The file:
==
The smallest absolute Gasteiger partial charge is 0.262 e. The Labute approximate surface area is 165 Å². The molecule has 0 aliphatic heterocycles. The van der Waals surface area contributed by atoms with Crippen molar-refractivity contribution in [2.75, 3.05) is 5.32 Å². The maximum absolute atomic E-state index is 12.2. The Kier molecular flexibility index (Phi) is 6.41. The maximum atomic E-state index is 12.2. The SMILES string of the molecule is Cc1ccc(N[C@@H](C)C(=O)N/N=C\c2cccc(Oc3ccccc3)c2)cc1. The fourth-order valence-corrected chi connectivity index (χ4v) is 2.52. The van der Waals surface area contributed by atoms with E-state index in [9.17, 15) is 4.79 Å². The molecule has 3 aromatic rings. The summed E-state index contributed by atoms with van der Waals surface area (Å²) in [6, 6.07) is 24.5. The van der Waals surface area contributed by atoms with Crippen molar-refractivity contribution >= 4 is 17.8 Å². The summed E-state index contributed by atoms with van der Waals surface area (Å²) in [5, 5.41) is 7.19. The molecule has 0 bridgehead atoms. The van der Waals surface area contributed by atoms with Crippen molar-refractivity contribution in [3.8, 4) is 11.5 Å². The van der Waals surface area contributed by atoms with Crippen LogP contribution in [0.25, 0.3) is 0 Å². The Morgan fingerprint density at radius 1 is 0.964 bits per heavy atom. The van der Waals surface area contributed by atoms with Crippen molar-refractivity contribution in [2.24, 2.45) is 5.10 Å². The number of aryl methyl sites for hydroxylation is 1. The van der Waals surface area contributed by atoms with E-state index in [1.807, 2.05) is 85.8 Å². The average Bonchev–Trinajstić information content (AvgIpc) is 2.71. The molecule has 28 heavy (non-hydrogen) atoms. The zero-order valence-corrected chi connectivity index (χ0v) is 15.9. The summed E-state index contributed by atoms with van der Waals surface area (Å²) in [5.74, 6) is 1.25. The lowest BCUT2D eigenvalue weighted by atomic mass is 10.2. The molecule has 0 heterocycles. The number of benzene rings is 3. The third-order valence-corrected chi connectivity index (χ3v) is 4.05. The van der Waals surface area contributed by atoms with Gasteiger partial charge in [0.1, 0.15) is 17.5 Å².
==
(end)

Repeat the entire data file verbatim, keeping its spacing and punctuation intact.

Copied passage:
The smallest absolute Gasteiger partial charge is 0.262 e. The Labute approximate surface area is 165 Å². The molecule has 0 aliphatic heterocycles. The van der Waals surface area contributed by atoms with Crippen molar-refractivity contribution in [2.75, 3.05) is 5.32 Å². The maximum absolute atomic E-state index is 12.2. The Kier molecular flexibility index (Phi) is 6.41. The maximum atomic E-state index is 12.2. The SMILES string of the molecule is Cc1ccc(N[C@@H](C)C(=O)N/N=C\c2cccc(Oc3ccccc3)c2)cc1. The fourth-order valence-corrected chi connectivity index (χ4v) is 2.52. The van der Waals surface area contributed by atoms with E-state index in [9.17, 15) is 4.79 Å². The molecule has 3 aromatic rings. The summed E-state index contributed by atoms with van der Waals surface area (Å²) in [6, 6.07) is 24.5. The van der Waals surface area contributed by atoms with Crippen molar-refractivity contribution >= 4 is 17.8 Å². The summed E-state index contributed by atoms with van der Waals surface area (Å²) in [5, 5.41) is 7.19. The molecule has 0 bridgehead atoms. The van der Waals surface area contributed by atoms with Crippen molar-refractivity contribution in [3.8, 4) is 11.5 Å². The van der Waals surface area contributed by atoms with Crippen LogP contribution in [0.25, 0.3) is 0 Å². The Morgan fingerprint density at radius 1 is 0.964 bits per heavy atom. The van der Waals surface area contributed by atoms with Crippen molar-refractivity contribution in [2.24, 2.45) is 5.10 Å². The number of aryl methyl sites for hydroxylation is 1. The van der Waals surface area contributed by atoms with E-state index in [1.807, 2.05) is 85.8 Å². The average Bonchev–Trinajstić information content (AvgIpc) is 2.71. The molecule has 28 heavy (non-hydrogen) atoms. The zero-order valence-corrected chi connectivity index (χ0v) is 15.9. The summed E-state index contributed by atoms with van der Waals surface area (Å²) in [5.74, 6) is 1.25. The lowest BCUT2D eigenvalue weighted by atomic mass is 10.2. The molecule has 0 heterocycles. The number of benzene rings is 3. The third-order valence-corrected chi connectivity index (χ3v) is 4.05. The van der Waals surface area contributed by atoms with Gasteiger partial charge in [0.1, 0.15) is 17.5 Å².